What’s the difference between total carbs and net carbs?

When discussing diet and nutrition, the word ‘carb’ brings about a negative connotation. Many people see it as a dirty word synonymous with eating too much starchy food. People often believe cutting carbs from their diet is the first step to losing weight.

difference between total carbs and net carbs

What’s the Difference Between Total Carbs and Net Carbs?

Just like calories, carbs cannot simply be labeled as “bad”. Instead we should see them like anything else we eat — something we consume in moderation. If you’re looking to reduce carbohydrate intake, whether it be for a certain diet like keto, or to lose weight, carbohydrates are measured in two ways: total carbs and net carbs. So, what’s the difference between total carbs and net carbs?

What is a Total Carb?

A carbohydrate is a macronutrient which provides energy to the body via calories. They come in simple forms like sugars. They also come in complex forms such as starches and fiber. The body will break down most sugar and starches into glucose — a simple sugar the body can use to feed the cells. A total carbohydrate, which is measured on food nutrition labels, includes all types of carbohydrates in that food or drink — which are:

  • fibers
  • starches
  • sugar

What are Net Carbs?

Net carbs are calculated by subtracting fiber and sugar alcohol from the total carbohydrates. The formula is: “total carbs – fiber – half the carbs from sugar alcohols = net carbs.” But not all carbohydrates are created equal! Some fibers and sugar alcohols have less impact on blood glucose. It’s often assumed dietary fiber contains zero calories; that’s inaccurate. Dietary fiber yields roughly two kcal per gram, with soluble fiber providing a greater amount of kcal vs insoluble fiber.

What Does This Mean?

The concept of net carbs is based on the idea that different carbohydrates affect the body in different ways. Carbohydrates can be divided into two main types: simple and complex. Simple carbohydrates, or simple sugars, are absorbed quickly and cause blood sugars to rise after food has been consumed. The simple carbs health professionals tell you to stay away from or consume in moderation include:

  • sugary drinks
  • candy
  • concentrated fruit juice

Complex carbohydrates, in contrast, move more slowly through the digestive system. Examples include:

  • brown rice
  • oats
  • barley

This distinction is important to those who measure net carbs, so they only consume carbs the body can digest into glucose.

Which Should We Pay Attention To?

Net carbs doesn’t have a legal definition. The Food and Drug Administration doesn’t use the term, nor does the American Diabetes Association. Because the contribution of fiber and sugar alcohols to total carbohydrates depends on the types present, the net carb equation is not entirely accurate.

In fact, if you’re dosing insulin as a diabetic, the dose is dependent on total carbohydrates, not net carbs. However, this net carb tactic does indirectly promote fiber as, according to the USDA, Americans average 15g per day where the recommendation is 25-30g per day.

Who Uses Net Carbs?

It’s paradoxical that many of us want to be on a low carb diet, yet we also naturally crave carbohydrates. The net carb equation is a way of marketing and justifying the consumption of carbohydrates while seemingly being on a low carb diet.

People who are on ketogenic diets will calculate their net carbs. The intention behind the diet is to eat very low carbs and higher amounts of fats. This puts your body into a state called ketosis, which makes your body efficient at burning fat. On a ketogenic diet people will eat food like:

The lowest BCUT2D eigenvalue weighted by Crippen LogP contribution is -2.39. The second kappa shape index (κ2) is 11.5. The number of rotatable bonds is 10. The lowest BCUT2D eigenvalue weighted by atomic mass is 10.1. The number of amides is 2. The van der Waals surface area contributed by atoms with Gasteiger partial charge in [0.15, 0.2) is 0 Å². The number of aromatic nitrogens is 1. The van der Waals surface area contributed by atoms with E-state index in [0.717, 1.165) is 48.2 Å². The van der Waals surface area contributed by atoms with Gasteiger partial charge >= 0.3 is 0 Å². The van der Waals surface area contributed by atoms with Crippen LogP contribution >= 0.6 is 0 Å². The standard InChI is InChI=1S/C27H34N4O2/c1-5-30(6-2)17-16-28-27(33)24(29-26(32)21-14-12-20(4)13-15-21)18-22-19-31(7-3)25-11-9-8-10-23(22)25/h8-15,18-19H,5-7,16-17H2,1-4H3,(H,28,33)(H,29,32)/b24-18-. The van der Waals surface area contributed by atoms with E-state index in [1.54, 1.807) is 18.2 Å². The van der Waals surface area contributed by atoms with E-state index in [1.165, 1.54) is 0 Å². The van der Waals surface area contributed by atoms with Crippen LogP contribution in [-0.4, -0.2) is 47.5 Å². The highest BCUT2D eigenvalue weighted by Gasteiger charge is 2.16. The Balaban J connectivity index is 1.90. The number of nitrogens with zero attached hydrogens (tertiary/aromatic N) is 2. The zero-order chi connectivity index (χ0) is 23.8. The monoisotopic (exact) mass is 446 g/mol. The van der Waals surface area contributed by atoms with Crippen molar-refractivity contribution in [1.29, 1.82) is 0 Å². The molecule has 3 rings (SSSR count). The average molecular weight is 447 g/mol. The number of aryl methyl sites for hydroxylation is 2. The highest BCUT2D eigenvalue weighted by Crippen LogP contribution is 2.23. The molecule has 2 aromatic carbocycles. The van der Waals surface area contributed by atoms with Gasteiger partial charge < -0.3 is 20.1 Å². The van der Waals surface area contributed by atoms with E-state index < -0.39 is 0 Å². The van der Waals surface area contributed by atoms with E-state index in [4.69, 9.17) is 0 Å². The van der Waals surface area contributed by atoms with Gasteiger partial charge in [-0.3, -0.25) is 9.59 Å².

• fish
  • meat
  • eggs
  • dairy
  • high fat vegetables

Most ketogenic diets recommend around 15-30g of net carbohydrates a day.

Some diabetics will argue that keeping track of net carbs can help them better determine their insulin dosage decisions. They make the case that calculating net carbs helps fine-tune fiber and sugar intake. However, it’s something a doctor should determine.

How Do Health Professionals View It?

To be clear, calories are not bad, but excessive calories can be a sign of a poor diet. In the same way, carbohydrates are not bad, but excessive carbohydrates can be detrimental to health. Caloric control, balanced macronutrients, variety of whole foods, adequate water intake, and exercise will provide a desirable body composition and overall wellness.

For this reason, many health professionals see ‘net carbs’ as a diet industry invention. It may be labeled on sweet foods as a way to market ‘treats’ as less unhealthy. However, excessive macro counting can make it difficult to encourage yourself to maintain a healthy relationship with food. Not mention it can discourage you from viewing carbohydrates as something ‘bad’ that needs to be cut out, rather than something that can supplement a healthy diet and lifestyle. Unless you have a health condition that requires the careful monitoring of your carb intake, net carbs is a term you should approach with care in the food industry.

About the Writer/Doctor: Alex Concepcion is a Board Certified Registered Dietitian Nutritionist. He was born in Chicago Illinois, but has lived in Las Vegas for 26 years and considers himself a local. After graduating from UNLV in 2012, Alex started his company, Rite Life, where he focuses on weight management, weight-related chronic Illness, and sports nutrition. He not only preaches the lifestyle, he lives it. Alex is a competitive bodybuilder; a 2-time nationally qualified competitor, Top 5 USA National Bodybuilding competitor, and a Natural Pro Bodybuilder for the PNBA.

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By | 2023-02-04T16:33:55-05:00 May 12, 2022|Health & Nutrition|Comments Off on What’s the difference between total carbs and net carbs?